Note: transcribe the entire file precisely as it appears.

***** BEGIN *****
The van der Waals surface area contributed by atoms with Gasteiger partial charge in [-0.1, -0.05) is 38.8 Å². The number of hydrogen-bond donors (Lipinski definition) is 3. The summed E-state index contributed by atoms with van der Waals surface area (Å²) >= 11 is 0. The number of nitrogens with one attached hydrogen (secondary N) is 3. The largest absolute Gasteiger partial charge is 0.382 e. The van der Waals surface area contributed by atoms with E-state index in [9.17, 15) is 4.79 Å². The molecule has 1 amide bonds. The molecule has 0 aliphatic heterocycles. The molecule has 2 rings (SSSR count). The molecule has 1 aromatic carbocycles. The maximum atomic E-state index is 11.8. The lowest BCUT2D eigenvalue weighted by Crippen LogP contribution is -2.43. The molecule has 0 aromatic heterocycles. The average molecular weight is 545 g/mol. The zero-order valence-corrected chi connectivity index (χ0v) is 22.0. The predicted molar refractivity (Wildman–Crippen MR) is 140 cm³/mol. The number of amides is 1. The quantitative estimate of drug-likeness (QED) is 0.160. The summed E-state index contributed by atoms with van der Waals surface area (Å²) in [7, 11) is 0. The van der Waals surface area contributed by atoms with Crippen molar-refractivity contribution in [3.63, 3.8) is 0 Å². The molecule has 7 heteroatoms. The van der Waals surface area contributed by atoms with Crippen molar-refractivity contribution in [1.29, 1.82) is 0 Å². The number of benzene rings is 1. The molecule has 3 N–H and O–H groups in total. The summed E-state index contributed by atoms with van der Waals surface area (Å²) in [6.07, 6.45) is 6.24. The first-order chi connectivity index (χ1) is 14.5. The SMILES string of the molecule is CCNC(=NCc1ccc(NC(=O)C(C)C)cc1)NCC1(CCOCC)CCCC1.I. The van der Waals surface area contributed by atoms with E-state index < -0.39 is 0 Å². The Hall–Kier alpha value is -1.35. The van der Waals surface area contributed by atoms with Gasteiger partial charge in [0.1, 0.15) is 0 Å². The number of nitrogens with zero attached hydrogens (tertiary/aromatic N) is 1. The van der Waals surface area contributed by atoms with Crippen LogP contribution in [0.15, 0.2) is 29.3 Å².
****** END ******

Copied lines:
The van der Waals surface area contributed by atoms with Gasteiger partial charge in [-0.1, -0.05) is 38.8 Å². The number of hydrogen-bond donors (Lipinski definition) is 3. The summed E-state index contributed by atoms with van der Waals surface area (Å²) >= 11 is 0. The number of nitrogens with one attached hydrogen (secondary N) is 3. The largest absolute Gasteiger partial charge is 0.382 e. The van der Waals surface area contributed by atoms with E-state index in [9.17, 15) is 4.79 Å². The molecule has 1 amide bonds. The molecule has 0 aliphatic heterocycles. The molecule has 2 rings (SSSR count). The molecule has 1 aromatic carbocycles. The maximum atomic E-state index is 11.8. The lowest BCUT2D eigenvalue weighted by Crippen LogP contribution is -2.43. The molecule has 0 aromatic heterocycles. The average molecular weight is 545 g/mol. The zero-order valence-corrected chi connectivity index (χ0v) is 22.0. The predicted molar refractivity (Wildman–Crippen MR) is 140 cm³/mol. The number of amides is 1. The quantitative estimate of drug-likeness (QED) is 0.160. The summed E-state index contributed by atoms with van der Waals surface area (Å²) in [7, 11) is 0. The van der Waals surface area contributed by atoms with Crippen molar-refractivity contribution in [3.63, 3.8) is 0 Å². The molecule has 7 heteroatoms. The van der Waals surface area contributed by atoms with Crippen molar-refractivity contribution in [1.29, 1.82) is 0 Å². The number of benzene rings is 1. The molecule has 3 N–H and O–H groups in total. The summed E-state index contributed by atoms with van der Waals surface area (Å²) in [6.07, 6.45) is 6.24. The first-order chi connectivity index (χ1) is 14.5. The SMILES string of the molecule is CCNC(=NCc1ccc(NC(=O)C(C)C)cc1)NCC1(CCOCC)CCCC1.I. The van der Waals surface area contributed by atoms with E-state index < -0.39 is 0 Å². The Hall–Kier alpha value is -1.35. The van der Waals surface area contributed by atoms with Gasteiger partial charge in [0.1, 0.15) is 0 Å². The number of nitrogens with zero attached hydrogens (tertiary/aromatic N) is 1. The van der Waals surface area contributed by atoms with Crippen LogP contribution in [0.15, 0.2) is 29.3 Å².